The conflict in Ukraine has triggered Europe’s largest refugee crisis since World War II with at least 1.9 million refugee children registered in Europe. Many of these children are living away from their parents and their irreplaceable love and care. They include unaccompanied and separated children and children evacuated from alternative care settings in Ukraine.
The recently published report by UNICEF ECARO (Europe and Central Asia Regional Office) and Child Circle, Fulfilling the rights of children without parental care displaced from Ukraine, highlights the ongoing vulnerability and needs of these children in Europe and provides recommendations on how to better protect them, keep their best interests at the center of all decision-making, and ensure they can access their rights.
KIND supported this important study as a member of its Reference Group alongside key international and European bodies and other expert agencies in the field. KIND is pleased that the report emphasizes the critical role child-friendly legal information, counseling, and assistance play as a key safeguard for children.
Access to specialized legal assistance for children and their guardians and families will help children understand their rights and options to ensure that the best interests of the child are addressed and that all forms of international protection for the child are considered. The report highlights the lack of legal information and assistance for children, despite the precariousness of their situation.
Comprehensive, secure, and sustainable solutions are key, and should include the child’s input, especially because what was once an emergency humanitarian crisis has now turned into a prolonged conflict. Child protection systems should be strengthened and planning for longer-term displacement should be a priority. The report notes the particular need children have for support and legal assistance as they transition to adulthood.
The report includes a series of key recommendations to ensure children’s rights are fulfilled, including the improvement of legal assistance provision, in which KIND is cited as a leading actor to promote progress. A key recommendation is for the European Commission to fund specialized legal assistance, including the facilitation of pro bono private sector assistance. The report highlights KIND’s pro bono model and references previous KIND/Child Circle reports, including Advancing Protection for Unaccompanied Children in Europe by Strengthening Legal Assistance and Stepping Stones to Safety.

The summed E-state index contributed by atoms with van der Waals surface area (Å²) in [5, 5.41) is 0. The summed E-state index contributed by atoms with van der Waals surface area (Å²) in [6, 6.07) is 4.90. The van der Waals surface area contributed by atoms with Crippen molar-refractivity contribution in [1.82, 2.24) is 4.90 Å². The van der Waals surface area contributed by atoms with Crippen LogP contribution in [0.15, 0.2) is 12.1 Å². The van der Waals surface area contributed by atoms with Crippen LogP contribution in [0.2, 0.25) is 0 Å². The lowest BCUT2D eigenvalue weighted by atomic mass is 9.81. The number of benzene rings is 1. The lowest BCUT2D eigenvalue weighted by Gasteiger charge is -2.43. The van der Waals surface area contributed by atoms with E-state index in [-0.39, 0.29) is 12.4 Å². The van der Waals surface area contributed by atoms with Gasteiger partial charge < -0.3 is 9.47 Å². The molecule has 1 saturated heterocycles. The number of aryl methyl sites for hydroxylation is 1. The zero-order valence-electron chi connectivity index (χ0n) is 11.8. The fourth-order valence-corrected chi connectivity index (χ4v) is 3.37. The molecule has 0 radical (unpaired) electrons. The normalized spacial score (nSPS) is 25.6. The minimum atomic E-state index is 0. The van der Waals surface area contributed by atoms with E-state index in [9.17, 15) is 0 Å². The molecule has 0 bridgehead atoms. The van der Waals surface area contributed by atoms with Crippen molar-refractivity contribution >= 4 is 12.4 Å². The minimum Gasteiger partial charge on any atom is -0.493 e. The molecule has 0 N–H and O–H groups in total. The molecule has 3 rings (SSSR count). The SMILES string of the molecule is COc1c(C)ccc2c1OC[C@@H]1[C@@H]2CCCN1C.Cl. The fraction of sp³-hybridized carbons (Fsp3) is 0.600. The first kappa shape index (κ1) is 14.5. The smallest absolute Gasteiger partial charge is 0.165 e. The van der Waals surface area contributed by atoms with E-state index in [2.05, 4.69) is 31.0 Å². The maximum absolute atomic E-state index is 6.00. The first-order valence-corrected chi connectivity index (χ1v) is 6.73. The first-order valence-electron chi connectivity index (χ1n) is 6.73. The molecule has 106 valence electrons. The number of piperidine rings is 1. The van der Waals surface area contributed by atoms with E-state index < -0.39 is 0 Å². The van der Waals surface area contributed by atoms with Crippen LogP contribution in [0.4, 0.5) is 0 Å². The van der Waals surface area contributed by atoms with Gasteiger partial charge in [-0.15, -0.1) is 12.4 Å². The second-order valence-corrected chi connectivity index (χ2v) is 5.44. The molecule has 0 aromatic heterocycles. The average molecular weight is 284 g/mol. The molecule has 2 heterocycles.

KIND Senior Director for Europe Kirsty Thomson, who was part of the Reference Group, stated, “KIND has been working with its partners to improve access to legal information and assistance in the region with our nongovernmental and pro bono legal partners since the start of the conflict and stands ready to play our part in further supporting the report’s recommendations.”
KIND is taking the following actions to support the report’s recommendations:
- Issuing a focus paper with Child Circle analyzing challenges and sharing key lessons in the provision of legal assistance, drawing from KIND’s experience in responding to the needs of children displaced from Ukraine.
- Continuing to expand KIND’s operations in Europe to be a leader in improving the provision of legal assistance for children in the region. Currently, we are recruiting two KIND attorneys to be based in Poland and Slovakia to bring specialized knowledge and advice on a range of legal issues facing unaccompanied and separated children, including those displaced from Ukraine.
- Working to increase the child-friendly information and tools available to children and their caregivers. KIND will soon launch a series of videos offering psychosocial guidance and tools for caregivers supporting children impacted by the conflict produced in collaboration with PoMA, a mental health and psychological support organization, and Ukrainian psychologists and actors.
- Continuing to work with pro bono and NGO partners to produce child-friendly legal information for children displaced from Ukraine.
Read more about how KIND is addressing the needs of children who have fled Ukraine here.